Multiple Myeloma Trial Results
- Three-Drug Combination Benefits Some Patients with Relapsed Multiple Myeloma
(Posted: 01/09/2015) - Interim results from an international, randomized phase III trial suggest that adding carfilzomib (Kyprolis®) to a standard treatment improves outcomes for patients with multiple myeloma whose cancer has relapsed. Participants in the study who received carfilzomib plus lenalidomide (Revlimid®) and dexamethasone lived a median of 8.7 months longer without the disease getting worse than patients who received lenalidomide and dexamethasone alone.
- Pomalidomide plus Low-Dose Dexamethasone Improves Survival for Patients with Multiple Myeloma
(Posted: 09/19/2013) - Results from a randomized phase III trial show that the combination of pomalidomide (Pomalyst®) and low-dose dexamethasone may benefit some patients with multiple myeloma that has progressed (worsened) despite other treatments. Patients who received the combination therapy lived longer without the disease getting worse than patients who received high-dose dexamethasone alone. Overall survival was also improved in the group that received the combination therapy compared with the other group.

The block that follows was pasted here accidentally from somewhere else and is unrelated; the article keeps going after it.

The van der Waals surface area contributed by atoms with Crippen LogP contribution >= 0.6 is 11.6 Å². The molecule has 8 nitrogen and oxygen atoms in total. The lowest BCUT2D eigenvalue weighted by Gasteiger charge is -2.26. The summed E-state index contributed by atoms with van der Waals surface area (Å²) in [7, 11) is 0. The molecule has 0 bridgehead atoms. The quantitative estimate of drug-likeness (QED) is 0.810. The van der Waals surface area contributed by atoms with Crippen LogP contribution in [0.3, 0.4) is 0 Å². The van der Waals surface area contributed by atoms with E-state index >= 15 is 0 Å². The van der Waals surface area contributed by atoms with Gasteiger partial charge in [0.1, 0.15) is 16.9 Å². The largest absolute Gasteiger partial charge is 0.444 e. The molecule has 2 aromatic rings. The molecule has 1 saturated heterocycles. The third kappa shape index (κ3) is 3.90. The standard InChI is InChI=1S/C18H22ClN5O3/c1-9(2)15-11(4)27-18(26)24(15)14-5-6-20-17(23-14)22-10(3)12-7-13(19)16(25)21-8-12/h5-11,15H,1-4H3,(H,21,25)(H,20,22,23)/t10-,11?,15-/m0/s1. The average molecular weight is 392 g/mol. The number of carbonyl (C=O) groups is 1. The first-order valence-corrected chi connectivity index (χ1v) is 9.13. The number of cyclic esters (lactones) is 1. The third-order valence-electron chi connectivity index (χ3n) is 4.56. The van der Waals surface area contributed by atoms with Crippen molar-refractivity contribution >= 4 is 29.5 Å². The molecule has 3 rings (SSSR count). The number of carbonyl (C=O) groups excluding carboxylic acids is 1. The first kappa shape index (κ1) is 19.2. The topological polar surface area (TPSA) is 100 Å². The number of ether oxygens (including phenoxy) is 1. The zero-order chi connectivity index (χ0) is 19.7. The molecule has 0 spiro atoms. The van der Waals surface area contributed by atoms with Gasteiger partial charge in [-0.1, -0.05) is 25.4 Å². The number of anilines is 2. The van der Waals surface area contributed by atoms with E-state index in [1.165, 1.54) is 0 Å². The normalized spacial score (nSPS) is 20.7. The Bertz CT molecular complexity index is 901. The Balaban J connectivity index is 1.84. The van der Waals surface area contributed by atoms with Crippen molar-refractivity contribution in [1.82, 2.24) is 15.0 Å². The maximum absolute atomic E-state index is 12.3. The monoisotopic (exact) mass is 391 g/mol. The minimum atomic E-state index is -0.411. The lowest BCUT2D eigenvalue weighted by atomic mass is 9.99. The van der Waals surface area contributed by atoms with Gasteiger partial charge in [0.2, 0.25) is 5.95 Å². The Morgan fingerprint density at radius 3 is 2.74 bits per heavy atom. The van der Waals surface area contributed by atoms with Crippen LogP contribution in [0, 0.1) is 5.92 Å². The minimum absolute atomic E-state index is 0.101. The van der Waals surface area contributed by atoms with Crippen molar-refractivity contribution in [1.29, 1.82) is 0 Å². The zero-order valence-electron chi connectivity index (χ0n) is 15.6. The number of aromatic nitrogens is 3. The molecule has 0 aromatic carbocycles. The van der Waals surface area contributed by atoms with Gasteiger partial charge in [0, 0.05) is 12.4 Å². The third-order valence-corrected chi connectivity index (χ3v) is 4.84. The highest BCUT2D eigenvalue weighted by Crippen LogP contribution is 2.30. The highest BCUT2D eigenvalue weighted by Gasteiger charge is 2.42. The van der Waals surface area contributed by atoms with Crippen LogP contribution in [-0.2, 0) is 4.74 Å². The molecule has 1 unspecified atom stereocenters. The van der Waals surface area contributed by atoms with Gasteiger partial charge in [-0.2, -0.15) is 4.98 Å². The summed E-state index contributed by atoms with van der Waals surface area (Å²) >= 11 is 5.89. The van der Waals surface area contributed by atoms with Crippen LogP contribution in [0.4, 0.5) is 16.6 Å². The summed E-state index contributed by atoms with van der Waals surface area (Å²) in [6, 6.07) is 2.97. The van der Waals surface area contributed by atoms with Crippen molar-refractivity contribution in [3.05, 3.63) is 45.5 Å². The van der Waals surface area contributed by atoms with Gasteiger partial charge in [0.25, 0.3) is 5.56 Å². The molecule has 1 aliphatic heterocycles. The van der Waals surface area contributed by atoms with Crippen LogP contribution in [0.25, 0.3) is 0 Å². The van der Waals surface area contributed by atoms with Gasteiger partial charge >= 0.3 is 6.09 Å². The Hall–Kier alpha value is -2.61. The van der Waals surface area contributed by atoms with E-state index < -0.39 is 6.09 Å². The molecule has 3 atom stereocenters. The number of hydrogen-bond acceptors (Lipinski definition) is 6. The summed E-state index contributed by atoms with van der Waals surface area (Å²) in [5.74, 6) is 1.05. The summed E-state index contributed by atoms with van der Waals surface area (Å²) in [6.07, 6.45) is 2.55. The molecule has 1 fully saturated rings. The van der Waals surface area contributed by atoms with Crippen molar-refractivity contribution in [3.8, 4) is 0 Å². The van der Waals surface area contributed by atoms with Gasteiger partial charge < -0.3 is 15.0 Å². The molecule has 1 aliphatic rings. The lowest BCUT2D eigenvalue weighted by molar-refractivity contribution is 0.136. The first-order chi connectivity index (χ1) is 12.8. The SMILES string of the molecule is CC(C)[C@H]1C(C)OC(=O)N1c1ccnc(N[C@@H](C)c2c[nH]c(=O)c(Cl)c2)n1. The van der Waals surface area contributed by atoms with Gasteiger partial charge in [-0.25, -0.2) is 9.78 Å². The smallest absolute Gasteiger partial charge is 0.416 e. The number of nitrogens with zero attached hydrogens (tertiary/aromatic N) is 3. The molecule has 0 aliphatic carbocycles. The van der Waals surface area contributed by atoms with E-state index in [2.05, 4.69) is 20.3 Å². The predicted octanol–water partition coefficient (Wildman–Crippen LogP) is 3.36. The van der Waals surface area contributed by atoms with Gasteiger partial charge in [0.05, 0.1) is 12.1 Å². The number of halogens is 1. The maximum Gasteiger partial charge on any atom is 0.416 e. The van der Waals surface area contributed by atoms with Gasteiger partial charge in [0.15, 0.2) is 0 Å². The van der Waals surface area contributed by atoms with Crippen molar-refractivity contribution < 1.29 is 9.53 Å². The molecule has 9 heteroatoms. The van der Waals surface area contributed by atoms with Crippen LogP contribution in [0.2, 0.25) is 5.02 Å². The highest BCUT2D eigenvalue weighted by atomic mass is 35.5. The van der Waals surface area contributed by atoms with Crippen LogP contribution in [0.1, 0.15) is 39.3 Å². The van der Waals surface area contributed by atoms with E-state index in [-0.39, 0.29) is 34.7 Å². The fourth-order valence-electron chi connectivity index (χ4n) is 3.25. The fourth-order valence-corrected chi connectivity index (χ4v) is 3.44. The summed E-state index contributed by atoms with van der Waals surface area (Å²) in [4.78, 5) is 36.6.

- Denosumab Effective for Multiple Myeloma and Solid Tumors
(Posted: 06/08/2011) - Results from a randomized phase III trial of denosumab to prevent skeletal related events in several types of cancer were published online February 22, 2011, in the Journal of Clinical Oncology (JCO).
- Less-intensive Treatment Regimen Effective against Multiple Myeloma
(Posted: 09/23/2010) - Treating patients who have multiple myeloma with less-intensive dosing of bortezomib (Velcade®) reduced toxic side effects without making the treatment less effective, Spanish researchers reported online August 23, 2010, in The Lancet Oncology.
- Double Transplantation of One's Own Stem Cells Is Not Warranted for Multiple Myeloma
(Posted: 02/24/2009) - The addition of a second hematopoietic stem cell transplant procedure using one's own blood cells does not appear warranted in multiple myeloma, according to the Jan. 21, 2009, Journal of the National Cancer Institute.